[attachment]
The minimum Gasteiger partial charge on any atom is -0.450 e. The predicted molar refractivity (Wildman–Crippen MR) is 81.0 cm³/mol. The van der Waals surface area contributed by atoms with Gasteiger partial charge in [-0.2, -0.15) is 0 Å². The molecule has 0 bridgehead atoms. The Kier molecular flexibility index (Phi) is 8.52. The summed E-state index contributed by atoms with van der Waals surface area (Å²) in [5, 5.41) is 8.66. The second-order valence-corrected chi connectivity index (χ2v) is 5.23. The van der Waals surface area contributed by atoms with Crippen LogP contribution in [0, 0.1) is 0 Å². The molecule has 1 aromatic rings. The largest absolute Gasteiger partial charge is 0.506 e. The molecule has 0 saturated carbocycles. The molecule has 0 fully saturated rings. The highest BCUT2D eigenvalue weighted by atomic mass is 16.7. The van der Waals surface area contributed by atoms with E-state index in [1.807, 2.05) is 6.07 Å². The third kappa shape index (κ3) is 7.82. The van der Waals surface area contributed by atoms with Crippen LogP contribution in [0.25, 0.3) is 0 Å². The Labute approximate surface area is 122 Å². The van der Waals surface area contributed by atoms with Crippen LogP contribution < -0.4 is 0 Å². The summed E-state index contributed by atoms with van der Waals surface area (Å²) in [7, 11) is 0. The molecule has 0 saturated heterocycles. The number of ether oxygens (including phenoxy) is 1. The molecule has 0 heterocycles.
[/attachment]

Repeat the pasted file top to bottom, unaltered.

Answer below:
The minimum Gasteiger partial charge on any atom is -0.450 e. The predicted molar refractivity (Wildman–Crippen MR) is 81.0 cm³/mol. The van der Waals surface area contributed by atoms with Gasteiger partial charge in [-0.2, -0.15) is 0 Å². The molecule has 0 bridgehead atoms. The Kier molecular flexibility index (Phi) is 8.52. The summed E-state index contributed by atoms with van der Waals surface area (Å²) in [5, 5.41) is 8.66. The second-order valence-corrected chi connectivity index (χ2v) is 5.23. The van der Waals surface area contributed by atoms with Crippen LogP contribution in [0, 0.1) is 0 Å². The molecule has 1 aromatic rings. The largest absolute Gasteiger partial charge is 0.506 e. The molecule has 0 saturated carbocycles. The molecule has 0 fully saturated rings. The highest BCUT2D eigenvalue weighted by atomic mass is 16.7. The van der Waals surface area contributed by atoms with E-state index in [1.807, 2.05) is 6.07 Å². The third kappa shape index (κ3) is 7.82. The van der Waals surface area contributed by atoms with Crippen LogP contribution in [0.25, 0.3) is 0 Å². The Labute approximate surface area is 122 Å². The van der Waals surface area contributed by atoms with Crippen LogP contribution < -0.4 is 0 Å². The summed E-state index contributed by atoms with van der Waals surface area (Å²) in [7, 11) is 0. The molecule has 0 saturated heterocycles. The number of ether oxygens (including phenoxy) is 1. The molecule has 0 heterocycles.